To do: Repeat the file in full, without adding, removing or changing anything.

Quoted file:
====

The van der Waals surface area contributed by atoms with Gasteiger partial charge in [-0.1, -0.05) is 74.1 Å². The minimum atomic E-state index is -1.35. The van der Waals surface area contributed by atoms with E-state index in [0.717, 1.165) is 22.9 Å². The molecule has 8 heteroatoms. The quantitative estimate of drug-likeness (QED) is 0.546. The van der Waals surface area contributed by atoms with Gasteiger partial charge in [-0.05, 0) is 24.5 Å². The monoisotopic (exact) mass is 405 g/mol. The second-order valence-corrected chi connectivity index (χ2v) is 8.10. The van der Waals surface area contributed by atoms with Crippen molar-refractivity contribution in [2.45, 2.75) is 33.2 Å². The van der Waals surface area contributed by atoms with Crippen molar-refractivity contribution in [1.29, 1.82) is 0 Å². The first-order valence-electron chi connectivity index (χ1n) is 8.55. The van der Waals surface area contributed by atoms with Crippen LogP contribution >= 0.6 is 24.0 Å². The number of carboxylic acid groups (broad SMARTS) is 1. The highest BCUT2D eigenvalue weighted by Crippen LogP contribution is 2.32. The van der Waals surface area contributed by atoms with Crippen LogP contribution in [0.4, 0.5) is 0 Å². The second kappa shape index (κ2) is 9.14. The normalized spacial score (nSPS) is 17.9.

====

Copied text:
The van der Waals surface area contributed by atoms with Gasteiger partial charge in [-0.1, -0.05) is 74.1 Å². The minimum atomic E-state index is -1.35. The van der Waals surface area contributed by atoms with E-state index in [0.717, 1.165) is 22.9 Å². The molecule has 8 heteroatoms. The quantitative estimate of drug-likeness (QED) is 0.546. The van der Waals surface area contributed by atoms with Gasteiger partial charge in [-0.05, 0) is 24.5 Å². The monoisotopic (exact) mass is 405 g/mol. The second-order valence-corrected chi connectivity index (χ2v) is 8.10. The van der Waals surface area contributed by atoms with Crippen molar-refractivity contribution in [2.45, 2.75) is 33.2 Å². The van der Waals surface area contributed by atoms with Crippen molar-refractivity contribution in [1.29, 1.82) is 0 Å². The first-order valence-electron chi connectivity index (χ1n) is 8.55. The van der Waals surface area contributed by atoms with Crippen LogP contribution >= 0.6 is 24.0 Å². The number of carboxylic acid groups (broad SMARTS) is 1. The highest BCUT2D eigenvalue weighted by Crippen LogP contribution is 2.32. The van der Waals surface area contributed by atoms with Crippen LogP contribution in [0.4, 0.5) is 0 Å². The second kappa shape index (κ2) is 9.14. The normalized spacial score (nSPS) is 17.9.